ENERGY STAR is a joint program of the U.S. Environmental Protection Agency and the U.S. Department of Energy helping us all save money and protect the environment through energy efficient products and practices. Results are already adding up. Americans, with the help of ENERGY STAR, saved enough energy in 2008 alone to avoid greenhouse gas emissions equivalent to those from 29 million cars — all while saving $19 billion on their utility bills.
For the Home
Energy efficient choices can save families about a third on their energy bill with similar savings of greenhouse gas emissions, without sacrificing features, style or comfort. ENERGY STAR helps you make the energy efficient choice.
If looking for new household products, look for ones that have earned the ENERGY STAR label. They meet strict energy efficiency guidelines set by the EPA and US Department of Energy.
If looking for a new home, look for one that has earned the ENERGY STAR label.
If looking to make larger improvements to your home, EPA offers tools and resources to help you plan and undertake projects to reduce your energy bills, improve home comfort and help to protect the environment.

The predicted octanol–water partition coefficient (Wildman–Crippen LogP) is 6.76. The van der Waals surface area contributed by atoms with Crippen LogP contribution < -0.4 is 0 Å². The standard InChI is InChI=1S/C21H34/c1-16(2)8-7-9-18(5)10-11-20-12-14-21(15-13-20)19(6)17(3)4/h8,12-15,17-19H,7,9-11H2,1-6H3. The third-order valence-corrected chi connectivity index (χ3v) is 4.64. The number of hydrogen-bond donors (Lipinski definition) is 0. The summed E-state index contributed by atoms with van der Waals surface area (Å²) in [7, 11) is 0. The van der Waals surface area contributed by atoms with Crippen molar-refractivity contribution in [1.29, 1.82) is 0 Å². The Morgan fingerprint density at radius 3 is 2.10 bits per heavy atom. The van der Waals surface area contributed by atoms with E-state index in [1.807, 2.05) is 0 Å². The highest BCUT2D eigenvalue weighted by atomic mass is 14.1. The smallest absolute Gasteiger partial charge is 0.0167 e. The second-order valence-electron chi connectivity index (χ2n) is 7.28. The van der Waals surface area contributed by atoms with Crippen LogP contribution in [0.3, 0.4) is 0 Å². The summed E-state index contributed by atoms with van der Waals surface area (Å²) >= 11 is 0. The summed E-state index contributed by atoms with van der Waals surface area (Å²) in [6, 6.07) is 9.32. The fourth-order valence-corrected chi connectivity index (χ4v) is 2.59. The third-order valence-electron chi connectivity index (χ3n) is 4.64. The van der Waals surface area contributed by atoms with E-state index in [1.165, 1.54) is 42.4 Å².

Improving energy efficiency is also an important first step for homeowners interested in green remodeling.
ENERGY STAR can guide you in making your home more efficient — whether you do-it-yourself or hire a qualified professional.
Common Home Problems and Solutions
Is your home cold, drafty, or uncomfortable? Do you have high energy bills? Ice dams? Hot or cold rooms? Here are some improvements you or a qualified professional can make to your home to solve these problems.
High Energy Bills Diagnosis:
One reason for high energy bills is an increase in the price of electricity or heating fuel. However, it is common to trace high energy bills to an in-efficient component (windows, heating and cooling equipment, ducts insulation) of your home or a failure of one of these components to perform as intended. It is not always easy to pin-point the problem, but fixing it can make your home more energy-efficient and comfortable.